Battle. Is that a strong word? Perhaps. Disagreement may be a better term, but I do know what it feels like to be in a disagreement with a neighbor and feel you are right and not just right, but passionately right.
This morning The Morning News got an email from Dallas attorney Tom Luce, who
is was basically the mediator, saying he has resigned from that volunteer post. The email was sent to pension system administrator Richard Tettamant: “resignation as facilitator.” Definitely read between the lines that Luce was P’Oed, but here’s what the News said:
Richard; recent events have made clear that the conditions and spirit under which I agreed to serve to help find a mutually beneficial solution for all parties are not being adhered to by you. This saddens me because I believe this is such an important issue for our City as a whole together with the financial future for our wonderful police and fireman. From the sideline I will be hoping this situation can be mutually resolved with your approach.
Beautiful. Luce signed on as a mediator/facilitator in May, and asked both parties to keep their mouths quiet, as most attorneys do. Then yesterday there was a visit to the Nasher by the DPFP’s trustees. And mouths were not only NOT QUIET, they flowed. According to the DMN, he and others said “outside consultants” had recommended a reorientation of the conical light-receptors on the Nasher roof as the very best solution. That went over like a ton of bricks. The “outside consultant” is Cy Cantrell, who is a professor at the University of Texas, and a pretty smart dude. And then we learn Pension trustee board chairman George Tomasovic also apparently wants the Nasher to consider re-orienting their roof. The Nasher thinks the reflective glass issue is Museum Tower’s problem to fix, not their’s, so there.
Typical I’m right, you’re wrong. So deadlock and a brilliant mediator who says, see ya.
Later Wednesday, Mayor Mike Rawlings issued this official statement:
Tom Luce has worked hard to resolve the issue between Museum Tower and Nasher Sculpture Garden and I am grateful for his leadership and commitment to our city.
I don’t blame Tom for resigning. To be effective, he must have leadership on both sides that are forthright and working tirelessly on this issue; unfortunately, he has not had that. I know that attitude does not represent the sentiment of the Police and Fire Pension Board of Trustees. They have told me they want to resolve the issue quickly because the financial success of Museum Tower, the retirement security of our brave fire fighters and police officers as well as the future of Nasher Sculpture Garden is at risk. We need to work harder.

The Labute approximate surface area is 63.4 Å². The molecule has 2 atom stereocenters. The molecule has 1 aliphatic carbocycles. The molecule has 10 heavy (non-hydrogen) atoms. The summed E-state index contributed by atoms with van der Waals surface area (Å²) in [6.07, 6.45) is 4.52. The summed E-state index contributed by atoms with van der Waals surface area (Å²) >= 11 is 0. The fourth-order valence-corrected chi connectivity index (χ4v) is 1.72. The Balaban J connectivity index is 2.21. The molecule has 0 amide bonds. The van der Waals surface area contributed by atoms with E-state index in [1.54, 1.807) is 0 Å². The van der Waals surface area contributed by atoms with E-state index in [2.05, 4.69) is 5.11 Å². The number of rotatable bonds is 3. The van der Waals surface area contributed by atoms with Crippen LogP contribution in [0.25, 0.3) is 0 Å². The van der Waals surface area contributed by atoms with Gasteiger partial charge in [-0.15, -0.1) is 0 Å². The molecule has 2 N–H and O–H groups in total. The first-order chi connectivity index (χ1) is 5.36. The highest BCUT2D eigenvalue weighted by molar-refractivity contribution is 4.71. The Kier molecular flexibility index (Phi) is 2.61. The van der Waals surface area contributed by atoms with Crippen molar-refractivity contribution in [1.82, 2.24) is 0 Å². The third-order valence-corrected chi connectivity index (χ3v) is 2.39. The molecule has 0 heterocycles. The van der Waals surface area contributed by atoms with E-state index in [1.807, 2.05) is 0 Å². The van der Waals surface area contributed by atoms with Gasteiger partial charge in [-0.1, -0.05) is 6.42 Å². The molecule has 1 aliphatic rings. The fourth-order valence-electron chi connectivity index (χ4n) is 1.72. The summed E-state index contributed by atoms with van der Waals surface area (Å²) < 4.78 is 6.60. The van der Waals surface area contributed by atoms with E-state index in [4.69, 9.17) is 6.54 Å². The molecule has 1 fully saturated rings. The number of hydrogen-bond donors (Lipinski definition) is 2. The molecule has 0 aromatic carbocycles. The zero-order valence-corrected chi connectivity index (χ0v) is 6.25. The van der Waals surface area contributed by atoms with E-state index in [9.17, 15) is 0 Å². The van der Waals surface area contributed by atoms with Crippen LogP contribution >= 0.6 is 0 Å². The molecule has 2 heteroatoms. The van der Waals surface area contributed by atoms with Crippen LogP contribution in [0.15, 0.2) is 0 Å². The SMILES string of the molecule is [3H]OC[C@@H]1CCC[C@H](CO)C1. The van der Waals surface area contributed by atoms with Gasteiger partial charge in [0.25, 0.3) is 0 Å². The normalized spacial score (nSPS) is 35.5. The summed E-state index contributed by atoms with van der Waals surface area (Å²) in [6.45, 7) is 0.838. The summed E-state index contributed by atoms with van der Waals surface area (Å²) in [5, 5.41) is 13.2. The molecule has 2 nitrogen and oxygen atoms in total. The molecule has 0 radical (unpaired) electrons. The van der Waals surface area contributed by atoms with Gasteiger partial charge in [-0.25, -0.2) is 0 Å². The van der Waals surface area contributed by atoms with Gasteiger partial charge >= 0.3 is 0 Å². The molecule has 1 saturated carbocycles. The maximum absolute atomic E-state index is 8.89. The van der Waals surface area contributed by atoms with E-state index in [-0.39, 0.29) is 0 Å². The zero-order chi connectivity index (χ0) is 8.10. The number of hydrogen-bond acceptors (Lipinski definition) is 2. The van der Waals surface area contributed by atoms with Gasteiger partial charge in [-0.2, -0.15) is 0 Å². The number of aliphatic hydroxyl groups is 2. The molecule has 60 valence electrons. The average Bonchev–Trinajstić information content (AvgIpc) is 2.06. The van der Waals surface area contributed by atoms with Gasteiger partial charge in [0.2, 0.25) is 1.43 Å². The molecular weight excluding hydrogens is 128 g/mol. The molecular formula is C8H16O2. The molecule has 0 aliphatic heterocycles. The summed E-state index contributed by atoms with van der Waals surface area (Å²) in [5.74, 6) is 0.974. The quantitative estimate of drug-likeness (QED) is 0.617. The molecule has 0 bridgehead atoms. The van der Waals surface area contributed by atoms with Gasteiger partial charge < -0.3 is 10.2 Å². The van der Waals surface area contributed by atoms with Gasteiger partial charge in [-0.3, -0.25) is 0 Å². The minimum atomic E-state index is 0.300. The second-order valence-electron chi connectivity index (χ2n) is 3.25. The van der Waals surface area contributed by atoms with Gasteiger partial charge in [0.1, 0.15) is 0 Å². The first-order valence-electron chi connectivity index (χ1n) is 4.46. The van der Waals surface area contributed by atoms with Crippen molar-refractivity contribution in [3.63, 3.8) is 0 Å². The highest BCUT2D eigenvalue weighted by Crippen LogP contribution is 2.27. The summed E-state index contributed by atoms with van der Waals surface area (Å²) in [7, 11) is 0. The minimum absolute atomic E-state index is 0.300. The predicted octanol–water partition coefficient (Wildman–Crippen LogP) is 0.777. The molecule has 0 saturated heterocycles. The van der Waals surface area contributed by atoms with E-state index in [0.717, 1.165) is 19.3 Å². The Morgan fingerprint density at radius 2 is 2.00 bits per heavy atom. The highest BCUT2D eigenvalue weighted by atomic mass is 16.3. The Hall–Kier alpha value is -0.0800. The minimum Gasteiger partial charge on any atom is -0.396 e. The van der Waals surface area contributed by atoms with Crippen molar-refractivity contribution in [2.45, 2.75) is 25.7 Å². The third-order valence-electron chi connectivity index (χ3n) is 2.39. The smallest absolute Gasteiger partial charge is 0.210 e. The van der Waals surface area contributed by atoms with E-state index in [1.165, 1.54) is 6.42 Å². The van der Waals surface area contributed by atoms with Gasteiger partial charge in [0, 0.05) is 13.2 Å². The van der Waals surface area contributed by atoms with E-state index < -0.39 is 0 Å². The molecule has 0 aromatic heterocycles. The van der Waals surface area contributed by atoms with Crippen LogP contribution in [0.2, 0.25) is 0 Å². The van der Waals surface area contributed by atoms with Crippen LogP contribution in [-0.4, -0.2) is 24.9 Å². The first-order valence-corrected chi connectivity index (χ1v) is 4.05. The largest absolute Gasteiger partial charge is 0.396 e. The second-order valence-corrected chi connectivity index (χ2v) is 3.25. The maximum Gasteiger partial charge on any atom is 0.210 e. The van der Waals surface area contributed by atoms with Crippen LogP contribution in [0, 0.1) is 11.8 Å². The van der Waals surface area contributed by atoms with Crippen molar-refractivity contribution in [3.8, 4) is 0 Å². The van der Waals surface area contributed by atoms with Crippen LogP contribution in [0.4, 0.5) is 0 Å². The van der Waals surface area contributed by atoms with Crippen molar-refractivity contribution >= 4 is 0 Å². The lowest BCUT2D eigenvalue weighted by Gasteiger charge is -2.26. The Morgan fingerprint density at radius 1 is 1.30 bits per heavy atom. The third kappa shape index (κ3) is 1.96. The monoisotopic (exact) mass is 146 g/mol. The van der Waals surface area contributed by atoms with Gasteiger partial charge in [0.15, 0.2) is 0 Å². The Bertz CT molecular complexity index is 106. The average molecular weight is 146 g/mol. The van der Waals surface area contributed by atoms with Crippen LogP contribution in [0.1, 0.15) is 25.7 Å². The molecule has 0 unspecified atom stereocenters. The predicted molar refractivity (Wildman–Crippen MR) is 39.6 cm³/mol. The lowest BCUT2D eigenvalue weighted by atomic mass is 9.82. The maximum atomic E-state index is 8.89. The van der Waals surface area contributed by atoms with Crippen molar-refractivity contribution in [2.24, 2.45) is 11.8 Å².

Did you think it was Miller time? No. About 4 o clockish on Wednesday, Museum Tower issued this statement to all basically saying we are uncovering every single stone looking for a solution to this problem, and we will continue to do so.
Don’t give up on us.
Have you ever had a fight with your neighbor? It’s tough, it’s tough to think you are in the right and they are in the wrong. Where is the point that you toss it in and say your ego is gone and the battle is not worth the end result? I don’t know; we are told they sure did not do this at The Alamo. Museum Tower says that in Texas, air space over a property belongs to the property owner. How high does that go, and does that kick Google out of the scenario?
All I know is it in in the nation’s best interest for these units to be sold. They are gorgeous. I have been conducting an informal poll whenever I am in a group of 50 plus folks who start talking about selling their homes, moving to a condo. or downsizing. I would say 80% of the people I talk to COULD CARE LESS about the Nasher debacle. Indeed, in the letter, Tettament says that the glare is not harming the Nasher’s outdoor gardens. Rather, he says the turf damage at The Nasher was from extensive foot traffic.
“Would you buy at Museum Tower with the current Nasher complaint?” I asked a contemporary-loving couple contemplating a move to downtown Dallas last Friday.
Absolutely, they told me. We do not think the lawsuit will affect owners, and we love the meticulous planning of that building.
“It’s a Yuppie Dream: gorgeous, indulgent, yet sleek and energy efficient. It’s kind of a symbol or a brand for the 50-plus generation,” he said. “We want to be there. And it’s tremendously advanced when it comes to climate control.”